Footnote:     2 We acknowledge that a few intermediate appellate courts in other states have interpreted the plain view doctrine more expansively, allowing the seizure of evidence some time after its sighting in plain view. See People v. Lucero, 720 P.2d 604, 607 (Colo. Ct. App. 1985) (“The fact that the officers did not immediately seize the evidence in plain view does not affect its admissibility in this case. Defendant made immediate seizure impossible when he became agitated and abusive toward the officers after their initial plain view discovery of some of the evidence.”); State v. Johnson, 403 So.2d 1095, 1096 (Fla. Dist. Ct. App. 1981) (“recognizing the initial plain-view exception, the mere passage of time, during which the police surrounded the scene and continued surveillance in plain-view of the contraband hoping to catch the suspects, did not in and of itself destroy and cancel out the exception”); State v. Campbell, 581 N.W.2d 870 (Minn. Ct. App. 1998) (police officer was invited into defendant's home to investigate shots being fired, plainly viewed contraband which was subsequently moved, but then discovered the contraband in a new location after he continued to look for evidence of the shooting). Middleton's case is nonetheless distinguishable from each of these cases. In Lucero, the officers were unable to effectuate immediate seizure of the contraband due to the defendant's agitation and abusiveness; Middleton was not at home and could not present any resistance. In Johnson, the police remained in a position where they could continue to view the contraband. Finally, in Campbell, the officer never left the home and the initial consent given by the defendant to investigate the shots fired into his home was uninterrupted.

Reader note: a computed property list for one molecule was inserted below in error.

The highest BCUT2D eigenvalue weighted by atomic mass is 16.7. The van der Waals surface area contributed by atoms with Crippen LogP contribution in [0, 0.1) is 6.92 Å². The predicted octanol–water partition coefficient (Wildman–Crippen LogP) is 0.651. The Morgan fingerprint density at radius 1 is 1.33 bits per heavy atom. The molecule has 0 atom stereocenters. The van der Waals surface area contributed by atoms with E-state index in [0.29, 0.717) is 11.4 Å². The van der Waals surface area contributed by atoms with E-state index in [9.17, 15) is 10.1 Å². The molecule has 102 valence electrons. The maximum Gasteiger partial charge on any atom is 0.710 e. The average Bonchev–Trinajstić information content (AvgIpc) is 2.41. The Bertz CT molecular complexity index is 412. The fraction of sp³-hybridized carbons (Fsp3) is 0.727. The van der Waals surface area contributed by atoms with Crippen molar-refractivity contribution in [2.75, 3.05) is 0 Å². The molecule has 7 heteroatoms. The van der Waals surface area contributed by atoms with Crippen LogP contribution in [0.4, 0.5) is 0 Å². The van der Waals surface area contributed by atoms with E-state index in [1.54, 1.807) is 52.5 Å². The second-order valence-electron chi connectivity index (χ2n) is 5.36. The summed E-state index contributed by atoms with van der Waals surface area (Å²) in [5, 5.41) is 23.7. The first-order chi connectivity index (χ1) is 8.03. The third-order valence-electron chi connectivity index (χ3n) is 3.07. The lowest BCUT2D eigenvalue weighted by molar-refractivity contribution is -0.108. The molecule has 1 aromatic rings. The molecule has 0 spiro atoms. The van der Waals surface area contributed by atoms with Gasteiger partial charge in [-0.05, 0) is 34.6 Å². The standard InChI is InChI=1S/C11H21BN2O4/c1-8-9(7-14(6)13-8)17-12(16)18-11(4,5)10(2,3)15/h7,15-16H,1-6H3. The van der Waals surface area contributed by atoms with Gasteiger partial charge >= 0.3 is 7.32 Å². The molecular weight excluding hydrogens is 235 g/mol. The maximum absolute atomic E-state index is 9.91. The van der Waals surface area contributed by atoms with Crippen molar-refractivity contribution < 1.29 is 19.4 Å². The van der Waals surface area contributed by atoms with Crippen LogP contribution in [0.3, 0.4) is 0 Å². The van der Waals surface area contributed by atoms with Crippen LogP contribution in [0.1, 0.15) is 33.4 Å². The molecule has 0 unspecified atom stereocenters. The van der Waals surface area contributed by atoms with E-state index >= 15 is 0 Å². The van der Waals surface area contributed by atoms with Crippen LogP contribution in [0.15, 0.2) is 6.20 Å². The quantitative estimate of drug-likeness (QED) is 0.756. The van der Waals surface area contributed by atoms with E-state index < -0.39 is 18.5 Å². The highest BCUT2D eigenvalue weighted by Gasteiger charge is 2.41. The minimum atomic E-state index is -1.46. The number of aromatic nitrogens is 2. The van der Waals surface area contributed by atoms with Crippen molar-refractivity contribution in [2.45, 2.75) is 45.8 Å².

Footnote:     3 After the warrantless seizure at issue in this case, Hipskind secured a warrant based on his viewing of the marijuana and scales during his first visit to the house. It is axiomatic that obtaining a warrant after the warrantless seizure of evidence does not transform an otherwise unconstitutional seizure into a constitutional one. See Katz, 389 U.S. at 357 (searches and seizures “conducted outside the judicial process, without prior approval by judge or magistrate, are per se unreasonable . . . .”) (emphasis added).